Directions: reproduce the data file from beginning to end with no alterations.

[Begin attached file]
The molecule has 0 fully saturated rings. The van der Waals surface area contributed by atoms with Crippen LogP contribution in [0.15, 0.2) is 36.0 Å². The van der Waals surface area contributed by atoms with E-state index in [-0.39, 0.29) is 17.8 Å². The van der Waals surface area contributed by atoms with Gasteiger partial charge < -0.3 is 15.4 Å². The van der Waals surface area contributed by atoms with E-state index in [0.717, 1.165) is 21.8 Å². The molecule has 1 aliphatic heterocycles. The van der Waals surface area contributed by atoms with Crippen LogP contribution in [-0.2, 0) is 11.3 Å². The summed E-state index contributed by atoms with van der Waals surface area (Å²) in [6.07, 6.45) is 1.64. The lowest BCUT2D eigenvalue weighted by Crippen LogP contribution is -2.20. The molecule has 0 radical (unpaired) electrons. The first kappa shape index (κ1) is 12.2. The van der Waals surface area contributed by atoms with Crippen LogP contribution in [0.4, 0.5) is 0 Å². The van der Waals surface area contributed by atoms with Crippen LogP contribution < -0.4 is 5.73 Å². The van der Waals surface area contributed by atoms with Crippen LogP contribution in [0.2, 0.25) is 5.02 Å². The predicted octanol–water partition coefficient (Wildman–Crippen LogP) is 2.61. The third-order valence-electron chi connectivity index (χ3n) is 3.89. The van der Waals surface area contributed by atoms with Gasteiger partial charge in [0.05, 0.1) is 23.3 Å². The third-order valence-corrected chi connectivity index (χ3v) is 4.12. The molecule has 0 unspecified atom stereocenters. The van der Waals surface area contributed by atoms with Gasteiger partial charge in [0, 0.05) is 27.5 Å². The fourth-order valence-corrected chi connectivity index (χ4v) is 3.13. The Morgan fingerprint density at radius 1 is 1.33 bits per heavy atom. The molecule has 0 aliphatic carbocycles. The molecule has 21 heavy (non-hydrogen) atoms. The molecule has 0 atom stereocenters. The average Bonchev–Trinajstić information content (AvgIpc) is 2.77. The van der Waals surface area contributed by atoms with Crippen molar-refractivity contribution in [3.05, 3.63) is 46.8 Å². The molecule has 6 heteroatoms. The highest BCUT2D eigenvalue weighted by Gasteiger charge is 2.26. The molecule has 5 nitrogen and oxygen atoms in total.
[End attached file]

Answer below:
The molecule has 0 fully saturated rings. The van der Waals surface area contributed by atoms with Crippen LogP contribution in [0.15, 0.2) is 36.0 Å². The van der Waals surface area contributed by atoms with E-state index in [-0.39, 0.29) is 17.8 Å². The van der Waals surface area contributed by atoms with Gasteiger partial charge < -0.3 is 15.4 Å². The van der Waals surface area contributed by atoms with E-state index in [0.717, 1.165) is 21.8 Å². The molecule has 1 aliphatic heterocycles. The van der Waals surface area contributed by atoms with Crippen LogP contribution in [-0.2, 0) is 11.3 Å². The summed E-state index contributed by atoms with van der Waals surface area (Å²) in [6.07, 6.45) is 1.64. The lowest BCUT2D eigenvalue weighted by Crippen LogP contribution is -2.20. The molecule has 0 radical (unpaired) electrons. The first kappa shape index (κ1) is 12.2. The van der Waals surface area contributed by atoms with Crippen LogP contribution in [0.4, 0.5) is 0 Å². The van der Waals surface area contributed by atoms with Crippen LogP contribution < -0.4 is 5.73 Å². The van der Waals surface area contributed by atoms with Crippen LogP contribution in [0.2, 0.25) is 5.02 Å². The predicted octanol–water partition coefficient (Wildman–Crippen LogP) is 2.61. The third-order valence-electron chi connectivity index (χ3n) is 3.89. The van der Waals surface area contributed by atoms with Gasteiger partial charge in [0.05, 0.1) is 23.3 Å². The third-order valence-corrected chi connectivity index (χ3v) is 4.12. The molecule has 0 unspecified atom stereocenters. The van der Waals surface area contributed by atoms with Gasteiger partial charge in [0, 0.05) is 27.5 Å². The fourth-order valence-corrected chi connectivity index (χ4v) is 3.13. The Morgan fingerprint density at radius 1 is 1.33 bits per heavy atom. The molecule has 0 aliphatic carbocycles. The molecule has 21 heavy (non-hydrogen) atoms. The molecule has 0 atom stereocenters. The average Bonchev–Trinajstić information content (AvgIpc) is 2.77. The van der Waals surface area contributed by atoms with Crippen molar-refractivity contribution in [3.05, 3.63) is 46.8 Å². The molecule has 6 heteroatoms. The highest BCUT2D eigenvalue weighted by Gasteiger charge is 2.26. The molecule has 5 nitrogen and oxygen atoms in total.